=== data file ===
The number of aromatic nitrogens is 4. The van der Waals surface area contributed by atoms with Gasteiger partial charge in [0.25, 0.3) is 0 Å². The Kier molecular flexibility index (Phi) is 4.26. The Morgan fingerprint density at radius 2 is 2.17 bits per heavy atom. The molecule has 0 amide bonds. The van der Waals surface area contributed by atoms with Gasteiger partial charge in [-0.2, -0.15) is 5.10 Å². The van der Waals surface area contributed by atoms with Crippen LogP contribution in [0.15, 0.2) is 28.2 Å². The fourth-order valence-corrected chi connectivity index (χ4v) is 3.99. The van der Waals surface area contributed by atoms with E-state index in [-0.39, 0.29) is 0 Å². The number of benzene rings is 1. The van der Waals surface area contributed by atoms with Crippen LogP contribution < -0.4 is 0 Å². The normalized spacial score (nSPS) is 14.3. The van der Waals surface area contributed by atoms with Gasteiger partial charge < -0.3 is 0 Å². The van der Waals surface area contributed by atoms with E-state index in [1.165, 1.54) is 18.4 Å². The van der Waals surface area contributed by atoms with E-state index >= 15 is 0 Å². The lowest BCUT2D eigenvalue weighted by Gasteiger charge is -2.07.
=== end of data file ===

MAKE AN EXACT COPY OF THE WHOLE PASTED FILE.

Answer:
The number of aromatic nitrogens is 4. The van der Waals surface area contributed by atoms with Gasteiger partial charge in [0.25, 0.3) is 0 Å². The Kier molecular flexibility index (Phi) is 4.26. The Morgan fingerprint density at radius 2 is 2.17 bits per heavy atom. The molecule has 0 amide bonds. The van der Waals surface area contributed by atoms with Gasteiger partial charge in [-0.2, -0.15) is 5.10 Å². The van der Waals surface area contributed by atoms with Crippen LogP contribution in [0.15, 0.2) is 28.2 Å². The fourth-order valence-corrected chi connectivity index (χ4v) is 3.99. The van der Waals surface area contributed by atoms with E-state index in [-0.39, 0.29) is 0 Å². The number of benzene rings is 1. The van der Waals surface area contributed by atoms with Crippen LogP contribution < -0.4 is 0 Å². The normalized spacial score (nSPS) is 14.3. The van der Waals surface area contributed by atoms with Gasteiger partial charge < -0.3 is 0 Å². The van der Waals surface area contributed by atoms with E-state index in [1.165, 1.54) is 18.4 Å². The van der Waals surface area contributed by atoms with E-state index >= 15 is 0 Å². The lowest BCUT2D eigenvalue weighted by Gasteiger charge is -2.07.